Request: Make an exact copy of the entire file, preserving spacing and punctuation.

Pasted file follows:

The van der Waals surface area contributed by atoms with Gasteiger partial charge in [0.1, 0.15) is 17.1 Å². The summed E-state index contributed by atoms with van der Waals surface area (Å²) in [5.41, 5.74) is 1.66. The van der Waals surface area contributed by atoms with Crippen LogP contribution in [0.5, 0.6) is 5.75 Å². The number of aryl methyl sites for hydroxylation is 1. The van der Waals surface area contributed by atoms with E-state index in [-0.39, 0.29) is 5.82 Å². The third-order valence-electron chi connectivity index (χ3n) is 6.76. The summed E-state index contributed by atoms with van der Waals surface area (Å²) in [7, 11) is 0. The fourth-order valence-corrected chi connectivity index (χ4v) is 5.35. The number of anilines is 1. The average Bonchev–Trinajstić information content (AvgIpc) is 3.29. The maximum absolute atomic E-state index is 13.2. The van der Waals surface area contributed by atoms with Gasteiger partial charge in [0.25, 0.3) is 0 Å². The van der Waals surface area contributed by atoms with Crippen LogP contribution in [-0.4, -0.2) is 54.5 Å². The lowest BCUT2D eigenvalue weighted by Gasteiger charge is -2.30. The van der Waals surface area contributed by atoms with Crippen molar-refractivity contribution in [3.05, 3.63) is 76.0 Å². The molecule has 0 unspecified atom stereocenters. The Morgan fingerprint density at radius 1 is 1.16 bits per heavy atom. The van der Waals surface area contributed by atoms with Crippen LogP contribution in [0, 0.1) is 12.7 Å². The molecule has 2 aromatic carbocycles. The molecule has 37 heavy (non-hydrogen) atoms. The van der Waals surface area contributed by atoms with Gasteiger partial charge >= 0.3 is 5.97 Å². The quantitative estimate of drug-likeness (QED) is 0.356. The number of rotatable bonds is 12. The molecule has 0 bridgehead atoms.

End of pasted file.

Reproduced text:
The van der Waals surface area contributed by atoms with Gasteiger partial charge in [0.1, 0.15) is 17.1 Å². The summed E-state index contributed by atoms with van der Waals surface area (Å²) in [5.41, 5.74) is 1.66. The van der Waals surface area contributed by atoms with Crippen LogP contribution in [0.5, 0.6) is 5.75 Å². The number of aryl methyl sites for hydroxylation is 1. The van der Waals surface area contributed by atoms with E-state index in [-0.39, 0.29) is 5.82 Å². The third-order valence-electron chi connectivity index (χ3n) is 6.76. The summed E-state index contributed by atoms with van der Waals surface area (Å²) in [7, 11) is 0. The fourth-order valence-corrected chi connectivity index (χ4v) is 5.35. The number of anilines is 1. The average Bonchev–Trinajstić information content (AvgIpc) is 3.29. The maximum absolute atomic E-state index is 13.2. The van der Waals surface area contributed by atoms with Gasteiger partial charge in [0.25, 0.3) is 0 Å². The van der Waals surface area contributed by atoms with Crippen LogP contribution in [-0.4, -0.2) is 54.5 Å². The lowest BCUT2D eigenvalue weighted by Gasteiger charge is -2.30. The van der Waals surface area contributed by atoms with Crippen molar-refractivity contribution in [3.05, 3.63) is 76.0 Å². The molecule has 0 unspecified atom stereocenters. The Morgan fingerprint density at radius 1 is 1.16 bits per heavy atom. The van der Waals surface area contributed by atoms with Crippen LogP contribution in [0, 0.1) is 12.7 Å². The molecule has 2 aromatic carbocycles. The molecule has 37 heavy (non-hydrogen) atoms. The van der Waals surface area contributed by atoms with Gasteiger partial charge >= 0.3 is 5.97 Å². The quantitative estimate of drug-likeness (QED) is 0.356. The number of rotatable bonds is 12. The molecule has 0 bridgehead atoms.